County planners will introduce a proposal this spring to enable Harford farmers to get cash from the county government for agreeing to prohibit development on their farms.
The Installment Purchase Agreement Plan would give farmers an incentive to keep their land for agricultural uses, say plan supporters.
Harford planners say the plan promotes purchasing development rights on agricultural land as a way to stem development in rural areas and save farming from extinction.
The proposal is expected to be part of the forthcoming rural element plan, which planners are drafting to help preserve rural areas.
The county's establishment of a rights purchase policy for agricultural land has been endorsed by the Harford Farm Bureau and the Deer Creek Scenic River Advisory Board, which was appointed by County Executive Eileen M. Rehrmann.
The advisory board sent a letter to Rehrmann, the County Council and Harford's legislative delegation in favor of the plan.
"Up until now, the major market for the farmer is the developer," said Monroe I. Duke, chairman of the Deer Creek advisory board.
"This would provide him with another option."
The installment purchase agreement plan willbe discussed at a Deer Creek Watershed Association meeting at 7:30 p.m. March 2, at Highland Commons in Street.
The program would be similar to one in effect in Howard County, where about 60 purchase agreements worth $35 million have been settled as of 1991.
Harford hopes to preserve 30,000 acres of farmland under the program. The county has already placed 21,000 acres in the state agricultural preservation program.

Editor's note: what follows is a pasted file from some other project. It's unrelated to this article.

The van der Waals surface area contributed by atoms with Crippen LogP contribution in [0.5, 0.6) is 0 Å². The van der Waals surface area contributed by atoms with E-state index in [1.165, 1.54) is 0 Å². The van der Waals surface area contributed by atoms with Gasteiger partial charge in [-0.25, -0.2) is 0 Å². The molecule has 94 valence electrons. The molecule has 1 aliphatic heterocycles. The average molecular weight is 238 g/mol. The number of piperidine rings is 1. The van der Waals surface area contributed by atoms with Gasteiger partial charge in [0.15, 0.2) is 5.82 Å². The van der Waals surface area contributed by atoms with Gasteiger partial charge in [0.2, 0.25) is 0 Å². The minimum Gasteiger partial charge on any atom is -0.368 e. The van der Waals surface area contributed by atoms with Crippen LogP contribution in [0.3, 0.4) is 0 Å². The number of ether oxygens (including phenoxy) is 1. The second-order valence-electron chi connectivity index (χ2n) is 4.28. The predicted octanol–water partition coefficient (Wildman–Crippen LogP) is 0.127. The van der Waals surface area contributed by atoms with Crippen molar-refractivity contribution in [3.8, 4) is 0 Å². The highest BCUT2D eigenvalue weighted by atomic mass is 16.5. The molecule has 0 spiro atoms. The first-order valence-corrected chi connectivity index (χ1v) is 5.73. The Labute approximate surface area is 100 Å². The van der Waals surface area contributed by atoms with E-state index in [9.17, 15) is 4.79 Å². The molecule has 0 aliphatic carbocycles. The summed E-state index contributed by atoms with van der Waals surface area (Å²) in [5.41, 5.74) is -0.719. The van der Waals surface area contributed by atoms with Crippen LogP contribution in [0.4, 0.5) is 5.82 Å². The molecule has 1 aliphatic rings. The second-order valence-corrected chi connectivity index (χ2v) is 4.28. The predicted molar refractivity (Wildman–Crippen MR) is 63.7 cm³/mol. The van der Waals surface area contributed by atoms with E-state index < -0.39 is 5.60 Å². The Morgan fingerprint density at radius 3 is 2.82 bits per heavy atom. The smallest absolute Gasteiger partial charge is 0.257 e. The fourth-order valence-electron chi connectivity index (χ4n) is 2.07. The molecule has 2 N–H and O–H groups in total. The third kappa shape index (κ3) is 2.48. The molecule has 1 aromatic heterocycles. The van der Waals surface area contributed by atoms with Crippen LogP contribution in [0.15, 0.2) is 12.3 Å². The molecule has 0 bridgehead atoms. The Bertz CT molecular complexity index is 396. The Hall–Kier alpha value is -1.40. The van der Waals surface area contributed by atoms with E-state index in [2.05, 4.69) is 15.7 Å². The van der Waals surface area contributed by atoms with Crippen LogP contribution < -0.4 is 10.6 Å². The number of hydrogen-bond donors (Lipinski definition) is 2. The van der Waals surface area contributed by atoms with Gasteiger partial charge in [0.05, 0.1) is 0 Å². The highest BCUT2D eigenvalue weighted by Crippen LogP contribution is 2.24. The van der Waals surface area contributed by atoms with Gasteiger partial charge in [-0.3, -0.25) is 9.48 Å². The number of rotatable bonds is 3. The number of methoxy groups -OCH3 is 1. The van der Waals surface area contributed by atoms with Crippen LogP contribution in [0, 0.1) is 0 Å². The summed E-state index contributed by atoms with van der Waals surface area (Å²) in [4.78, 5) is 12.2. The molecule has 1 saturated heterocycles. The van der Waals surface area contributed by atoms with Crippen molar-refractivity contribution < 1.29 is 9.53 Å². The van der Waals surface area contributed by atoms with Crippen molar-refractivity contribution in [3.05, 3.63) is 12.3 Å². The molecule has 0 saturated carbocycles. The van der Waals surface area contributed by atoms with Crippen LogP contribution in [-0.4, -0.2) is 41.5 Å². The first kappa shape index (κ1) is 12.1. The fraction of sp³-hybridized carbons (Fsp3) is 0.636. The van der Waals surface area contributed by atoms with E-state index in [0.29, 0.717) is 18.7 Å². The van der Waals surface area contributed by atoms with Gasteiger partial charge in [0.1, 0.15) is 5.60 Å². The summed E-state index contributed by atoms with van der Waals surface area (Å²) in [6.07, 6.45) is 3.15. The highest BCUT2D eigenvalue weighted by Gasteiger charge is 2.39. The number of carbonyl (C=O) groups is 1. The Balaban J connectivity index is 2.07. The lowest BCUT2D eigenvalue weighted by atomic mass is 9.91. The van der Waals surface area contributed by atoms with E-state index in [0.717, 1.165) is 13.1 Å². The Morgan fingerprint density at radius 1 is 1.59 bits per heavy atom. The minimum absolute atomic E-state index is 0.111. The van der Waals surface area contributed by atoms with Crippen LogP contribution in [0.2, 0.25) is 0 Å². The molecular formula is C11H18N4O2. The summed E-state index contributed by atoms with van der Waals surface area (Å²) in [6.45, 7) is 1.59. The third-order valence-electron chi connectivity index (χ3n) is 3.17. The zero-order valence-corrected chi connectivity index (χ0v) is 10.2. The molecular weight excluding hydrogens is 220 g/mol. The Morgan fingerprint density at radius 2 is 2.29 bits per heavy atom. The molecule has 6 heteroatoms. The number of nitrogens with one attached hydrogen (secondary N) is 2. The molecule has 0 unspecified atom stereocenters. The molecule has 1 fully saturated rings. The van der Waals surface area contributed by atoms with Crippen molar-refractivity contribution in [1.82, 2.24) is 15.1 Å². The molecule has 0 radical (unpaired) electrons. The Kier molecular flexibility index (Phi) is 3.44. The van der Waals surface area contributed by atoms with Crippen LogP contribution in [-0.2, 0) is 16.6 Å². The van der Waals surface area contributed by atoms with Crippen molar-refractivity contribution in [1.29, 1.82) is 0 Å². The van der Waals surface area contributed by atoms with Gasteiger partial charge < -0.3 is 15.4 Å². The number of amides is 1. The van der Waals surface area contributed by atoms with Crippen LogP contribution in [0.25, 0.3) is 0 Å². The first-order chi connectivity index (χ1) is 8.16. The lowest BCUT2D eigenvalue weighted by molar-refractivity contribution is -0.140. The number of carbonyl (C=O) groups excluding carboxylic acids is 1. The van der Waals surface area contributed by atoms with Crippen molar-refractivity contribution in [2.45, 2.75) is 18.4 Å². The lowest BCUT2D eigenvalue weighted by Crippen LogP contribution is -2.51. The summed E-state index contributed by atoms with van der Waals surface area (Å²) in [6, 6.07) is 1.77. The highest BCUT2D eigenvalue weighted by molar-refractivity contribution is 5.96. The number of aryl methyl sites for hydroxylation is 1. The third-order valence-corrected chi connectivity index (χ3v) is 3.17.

The proposed program would replace the state program,whose funds are nearly exhausted.
Over the last two years, Gov. William Donald Schaefer has taken about $23 million from the program to cover the budget deficit.
Under Harford's proposed purchase agreements, the county would buy a farmer's "development rights" at a price determined by the land's agricultural value, which would be on average about $2,500 per acre.
The county would sell 20-year bonds equaling the land's value and then pay the farmer annual, tax-free installments for the interest of the bond, said Stoney Fraley, the countychief of comprehensive planning.
At the end of the 20-year period, the farmer would receive the principal of the bond, agreeing to a property easement that prohibits development, Fraley said.
The proposal would benefit farmers by providing them with another source of income, and the county would not need to shell out large amounts of money at once to keep farmland out of development, Fraley said.
The county executive wants to subsidize the program through a new 1 percent property transfer tax, now under consideration by the General Assembly.
The tax also must be approved by the County Council.
The transfer tax is expected to raise about $4 million annually. The money would be used to build schools and agricultural preservation.
"Hopefully, (the program) will keep a property in agricultural production," said Donald Hoopes, president of the county farm bureau.
"Butit not only benefits farmers; it benefits everyone as a whole."
Duke, of the Deer Creek advisory board, agreed.
"To say farmland isirreplaceable is a very mild statement," he said. "These things are disappearing fast. They will go out from under us if we don't pay close enough attention."
The Installment Purchase Agreement Plan will be discussed at a Deer Creek Watershed Association meeting at 7:30 p.m. March 2 at Highland Commons in Street.